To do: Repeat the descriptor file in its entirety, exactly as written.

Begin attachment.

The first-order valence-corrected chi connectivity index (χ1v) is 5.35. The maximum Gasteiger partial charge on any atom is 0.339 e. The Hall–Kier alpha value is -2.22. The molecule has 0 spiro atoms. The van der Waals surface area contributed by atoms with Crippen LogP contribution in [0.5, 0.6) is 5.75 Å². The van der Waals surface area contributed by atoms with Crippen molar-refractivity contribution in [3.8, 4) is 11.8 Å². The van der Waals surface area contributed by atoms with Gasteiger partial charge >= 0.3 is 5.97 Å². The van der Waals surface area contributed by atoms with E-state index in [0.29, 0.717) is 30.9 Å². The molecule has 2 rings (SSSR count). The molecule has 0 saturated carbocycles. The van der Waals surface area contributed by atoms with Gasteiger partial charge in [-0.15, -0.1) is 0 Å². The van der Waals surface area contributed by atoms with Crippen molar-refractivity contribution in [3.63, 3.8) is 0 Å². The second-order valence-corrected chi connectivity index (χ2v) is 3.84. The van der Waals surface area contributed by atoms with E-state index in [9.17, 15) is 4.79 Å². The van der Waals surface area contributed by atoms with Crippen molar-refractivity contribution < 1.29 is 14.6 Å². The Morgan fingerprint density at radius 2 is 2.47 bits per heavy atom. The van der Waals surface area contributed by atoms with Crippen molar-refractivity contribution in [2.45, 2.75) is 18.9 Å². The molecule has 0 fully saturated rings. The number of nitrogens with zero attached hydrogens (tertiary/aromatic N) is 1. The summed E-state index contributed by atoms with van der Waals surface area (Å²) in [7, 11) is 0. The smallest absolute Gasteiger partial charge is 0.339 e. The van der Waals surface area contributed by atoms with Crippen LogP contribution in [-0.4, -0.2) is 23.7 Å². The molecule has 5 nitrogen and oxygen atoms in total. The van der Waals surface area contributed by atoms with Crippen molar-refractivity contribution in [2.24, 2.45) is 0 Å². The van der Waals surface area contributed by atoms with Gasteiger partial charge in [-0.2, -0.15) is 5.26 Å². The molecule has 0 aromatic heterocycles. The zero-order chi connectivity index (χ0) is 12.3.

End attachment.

The first-order valence-corrected chi connectivity index (χ1v) is 5.35. The maximum Gasteiger partial charge on any atom is 0.339 e. The Hall–Kier alpha value is -2.22. The molecule has 0 spiro atoms. The van der Waals surface area contributed by atoms with Crippen LogP contribution in [0.5, 0.6) is 5.75 Å². The van der Waals surface area contributed by atoms with Crippen molar-refractivity contribution in [3.8, 4) is 11.8 Å². The van der Waals surface area contributed by atoms with Gasteiger partial charge >= 0.3 is 5.97 Å². The van der Waals surface area contributed by atoms with E-state index in [0.29, 0.717) is 30.9 Å². The molecule has 2 rings (SSSR count). The molecule has 0 saturated carbocycles. The van der Waals surface area contributed by atoms with Gasteiger partial charge in [-0.15, -0.1) is 0 Å². The van der Waals surface area contributed by atoms with Crippen molar-refractivity contribution in [3.63, 3.8) is 0 Å². The second-order valence-corrected chi connectivity index (χ2v) is 3.84. The van der Waals surface area contributed by atoms with E-state index in [9.17, 15) is 4.79 Å². The van der Waals surface area contributed by atoms with Crippen molar-refractivity contribution < 1.29 is 14.6 Å². The Morgan fingerprint density at radius 2 is 2.47 bits per heavy atom. The van der Waals surface area contributed by atoms with Crippen molar-refractivity contribution in [2.45, 2.75) is 18.9 Å². The molecule has 0 fully saturated rings. The number of nitrogens with zero attached hydrogens (tertiary/aromatic N) is 1. The summed E-state index contributed by atoms with van der Waals surface area (Å²) in [7, 11) is 0. The smallest absolute Gasteiger partial charge is 0.339 e. The van der Waals surface area contributed by atoms with Crippen LogP contribution in [-0.4, -0.2) is 23.7 Å². The molecule has 5 nitrogen and oxygen atoms in total. The van der Waals surface area contributed by atoms with Crippen molar-refractivity contribution in [2.24, 2.45) is 0 Å². The van der Waals surface area contributed by atoms with Gasteiger partial charge in [-0.2, -0.15) is 5.26 Å². The molecule has 0 aromatic heterocycles. The zero-order chi connectivity index (χ0) is 12.3.